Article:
Simple demonstration of flanging

The technique of flanging in computer music refers to a changing delay time applied to a sound, usually by modulating the delay time with a low-frequency oscillator (LFO). The continuously changing delay time causes a subtle—or not-so-subtle—change in the pitch of the sound. When the flanged sound is mixed with the original sound, the two sounds interfere in continuously changing ways, creating a charactistic modulated filtering effect.

This example patch shows how to do that in Max. (A similar take on the same topic can be found in another example of simple flanging.) The idea is to establish a very short delay time (usually not more than 10 ms), and then use an LFO to increase and decrease the delay slightly (again, usually just by a very few milliseconds) at a regular (sub-audio) rate. This creates a pitch vibrato that can range from subtle to extreme.

The sound signal is delayed with the delay~ object, which creates a circular buffer of the most recently received samples of audio, and allows you to specify how much delay should be imposed (provided it's not more than the size of the buffer). The size of the buffer is defined in samples, as is the delay time. The translation between clock time and samples can be done by the translate object, or simply calculated based on the current sampling rate. The rate and depth (frequency and amplitude) of the LFO determine the intensity of the flanging effect.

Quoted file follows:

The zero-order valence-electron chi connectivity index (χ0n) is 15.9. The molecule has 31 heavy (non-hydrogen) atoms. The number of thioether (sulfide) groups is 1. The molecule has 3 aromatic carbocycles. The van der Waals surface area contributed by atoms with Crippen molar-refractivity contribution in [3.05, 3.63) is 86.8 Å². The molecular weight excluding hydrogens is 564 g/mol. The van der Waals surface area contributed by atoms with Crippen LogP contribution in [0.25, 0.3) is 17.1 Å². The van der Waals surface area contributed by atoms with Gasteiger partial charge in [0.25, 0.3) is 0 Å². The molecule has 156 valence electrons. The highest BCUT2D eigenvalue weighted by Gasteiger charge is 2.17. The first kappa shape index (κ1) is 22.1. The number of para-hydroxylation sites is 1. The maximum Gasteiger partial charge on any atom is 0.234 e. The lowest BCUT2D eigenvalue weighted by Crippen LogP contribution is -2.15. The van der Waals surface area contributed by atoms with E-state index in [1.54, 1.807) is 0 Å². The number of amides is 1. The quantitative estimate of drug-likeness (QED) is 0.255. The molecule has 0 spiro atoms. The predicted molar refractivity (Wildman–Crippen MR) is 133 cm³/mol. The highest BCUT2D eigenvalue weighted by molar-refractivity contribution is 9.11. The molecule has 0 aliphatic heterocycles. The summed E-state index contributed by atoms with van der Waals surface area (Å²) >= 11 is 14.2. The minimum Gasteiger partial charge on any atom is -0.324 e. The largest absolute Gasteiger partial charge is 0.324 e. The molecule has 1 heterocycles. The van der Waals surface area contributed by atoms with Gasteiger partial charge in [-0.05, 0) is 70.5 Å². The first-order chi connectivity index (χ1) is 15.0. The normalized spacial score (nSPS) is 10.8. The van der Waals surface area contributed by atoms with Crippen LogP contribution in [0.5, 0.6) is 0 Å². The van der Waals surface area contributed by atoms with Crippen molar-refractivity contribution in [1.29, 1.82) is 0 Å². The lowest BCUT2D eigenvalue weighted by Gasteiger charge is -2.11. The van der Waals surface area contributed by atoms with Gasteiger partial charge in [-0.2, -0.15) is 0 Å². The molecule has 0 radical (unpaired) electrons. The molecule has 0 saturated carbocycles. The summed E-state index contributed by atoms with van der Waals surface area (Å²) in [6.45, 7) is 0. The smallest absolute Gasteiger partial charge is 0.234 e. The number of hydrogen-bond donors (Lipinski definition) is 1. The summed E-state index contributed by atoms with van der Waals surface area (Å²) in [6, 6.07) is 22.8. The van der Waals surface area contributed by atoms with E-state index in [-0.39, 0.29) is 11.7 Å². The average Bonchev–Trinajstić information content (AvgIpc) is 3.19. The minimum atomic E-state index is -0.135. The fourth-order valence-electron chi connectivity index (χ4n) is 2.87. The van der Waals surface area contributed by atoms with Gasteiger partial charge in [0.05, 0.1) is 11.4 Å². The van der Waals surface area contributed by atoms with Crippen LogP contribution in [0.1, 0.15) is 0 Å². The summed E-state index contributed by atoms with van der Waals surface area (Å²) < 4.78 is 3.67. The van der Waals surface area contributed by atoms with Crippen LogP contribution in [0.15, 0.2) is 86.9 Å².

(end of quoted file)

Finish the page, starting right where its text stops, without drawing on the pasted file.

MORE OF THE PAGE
Some aspects of this patch are oversimplified. For example, changes in delay time and LFO depth should ideally be smoothed (e.g., with a line~ object) to avoid clicks. And the mix between dry sound and flanged sound should ideally be adjustable, rather than fixed in an equal mix as shown here. Improvements to these oversimplifications are demonstrated in the more sophisicated demonstrantion of flanging.